Uganda’s Future Meets Violent Resistance from Uganda’s Past

An article in Quartz Africa laments the use of old methods of repression against Uganda’s increasingly engaged youth. Considered a standard-bearer for the country’s future, 36-year-old Bobi Wine has become an unfortunate example of the lengths Uganda’s old guard will go to to maintain its unrelenting grip on power.

Bobi Wine has always been able to pull a big crowd, but this week his popularity with his fans has led to clashes with police.

One person was killed and five others were wounded yesterday (Aug. 20) when supporters protested for the release of the popular musician turned member of parliament. The demonstrators, mostly young Ugandans, are said to have chanted “people power, our power.”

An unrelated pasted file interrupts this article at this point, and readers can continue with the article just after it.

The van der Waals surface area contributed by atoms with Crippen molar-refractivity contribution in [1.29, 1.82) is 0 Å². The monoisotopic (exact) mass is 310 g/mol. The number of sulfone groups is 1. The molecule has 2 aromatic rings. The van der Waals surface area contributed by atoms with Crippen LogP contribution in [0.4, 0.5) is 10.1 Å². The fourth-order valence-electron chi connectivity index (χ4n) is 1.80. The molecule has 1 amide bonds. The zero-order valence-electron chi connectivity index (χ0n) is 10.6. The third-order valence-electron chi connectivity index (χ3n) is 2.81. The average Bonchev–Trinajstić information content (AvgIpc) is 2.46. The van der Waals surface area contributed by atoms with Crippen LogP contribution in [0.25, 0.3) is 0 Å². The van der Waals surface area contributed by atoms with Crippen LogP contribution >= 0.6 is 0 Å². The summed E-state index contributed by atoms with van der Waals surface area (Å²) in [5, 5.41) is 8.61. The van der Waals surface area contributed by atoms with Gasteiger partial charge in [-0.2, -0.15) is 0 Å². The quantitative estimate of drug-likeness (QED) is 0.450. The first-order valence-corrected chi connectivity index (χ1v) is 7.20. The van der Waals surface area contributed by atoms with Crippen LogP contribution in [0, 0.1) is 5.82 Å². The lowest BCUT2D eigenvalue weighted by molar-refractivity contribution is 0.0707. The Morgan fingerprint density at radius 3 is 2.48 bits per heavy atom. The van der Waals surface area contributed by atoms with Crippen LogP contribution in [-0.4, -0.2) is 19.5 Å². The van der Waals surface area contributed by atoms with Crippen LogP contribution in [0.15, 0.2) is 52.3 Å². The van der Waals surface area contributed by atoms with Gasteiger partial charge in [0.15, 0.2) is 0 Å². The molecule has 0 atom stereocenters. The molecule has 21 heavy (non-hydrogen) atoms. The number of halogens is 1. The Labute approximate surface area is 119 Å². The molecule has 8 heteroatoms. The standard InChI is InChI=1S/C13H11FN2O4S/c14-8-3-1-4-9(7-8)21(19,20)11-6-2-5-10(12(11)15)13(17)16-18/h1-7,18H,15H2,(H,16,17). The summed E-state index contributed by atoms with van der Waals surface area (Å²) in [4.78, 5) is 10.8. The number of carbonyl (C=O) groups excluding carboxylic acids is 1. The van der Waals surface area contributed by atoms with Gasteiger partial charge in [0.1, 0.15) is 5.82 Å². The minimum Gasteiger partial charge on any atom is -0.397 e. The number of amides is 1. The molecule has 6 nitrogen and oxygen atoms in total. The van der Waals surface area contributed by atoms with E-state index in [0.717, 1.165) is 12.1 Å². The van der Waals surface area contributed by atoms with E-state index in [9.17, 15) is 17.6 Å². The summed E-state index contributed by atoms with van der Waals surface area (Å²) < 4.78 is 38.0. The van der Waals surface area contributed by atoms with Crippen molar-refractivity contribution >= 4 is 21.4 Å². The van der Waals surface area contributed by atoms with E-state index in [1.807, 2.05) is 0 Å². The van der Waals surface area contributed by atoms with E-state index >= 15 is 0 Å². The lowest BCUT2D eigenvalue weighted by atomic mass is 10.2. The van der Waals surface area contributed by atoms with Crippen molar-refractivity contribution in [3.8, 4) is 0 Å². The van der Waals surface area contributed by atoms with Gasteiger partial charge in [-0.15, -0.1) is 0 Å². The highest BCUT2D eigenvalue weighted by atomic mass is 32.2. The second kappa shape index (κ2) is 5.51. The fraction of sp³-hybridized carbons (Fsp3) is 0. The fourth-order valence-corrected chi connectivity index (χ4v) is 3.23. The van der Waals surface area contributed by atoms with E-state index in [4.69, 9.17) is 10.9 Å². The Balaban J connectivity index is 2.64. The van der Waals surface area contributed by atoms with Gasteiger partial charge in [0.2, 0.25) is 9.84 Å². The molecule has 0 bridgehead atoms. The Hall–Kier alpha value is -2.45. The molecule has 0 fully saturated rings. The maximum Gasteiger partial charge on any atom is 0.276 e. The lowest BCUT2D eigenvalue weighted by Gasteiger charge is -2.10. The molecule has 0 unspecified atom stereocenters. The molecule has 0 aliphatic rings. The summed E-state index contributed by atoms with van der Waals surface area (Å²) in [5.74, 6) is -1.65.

The 36-year-old embarrassed the government in October when he exposed that lawmakers were bribed for their support in scrapping age limits for the presidency. Wine said he received 29 million Ugandan shillings ($8,000) and asked his bank to return it to the sender before exposing the corruption on social media.

In June, he came out strongly against Uganda’s new social media tax and urged young people in the region to speak out against increasing internet crackdowns in the region.

Wine, whose real name is Robert Kyagulanyi Ssentamu, remains in detention in a military barracks as the hashtag #FreeBobiWine gains popularity. He was arrested last week after his supporters clashed with those of president Yoweri Museveni. Wine appeared in a military court on Thursday, showing what supporters called signs of torture. More than 30 people were arrested but the rest all appeared in civilian court.

Museveni dismissed news of Wine’s injuries as “fake news,” referring to Wine as an “indisciplined [SIC] grandson.”

Read the full article in Quartz Africa here.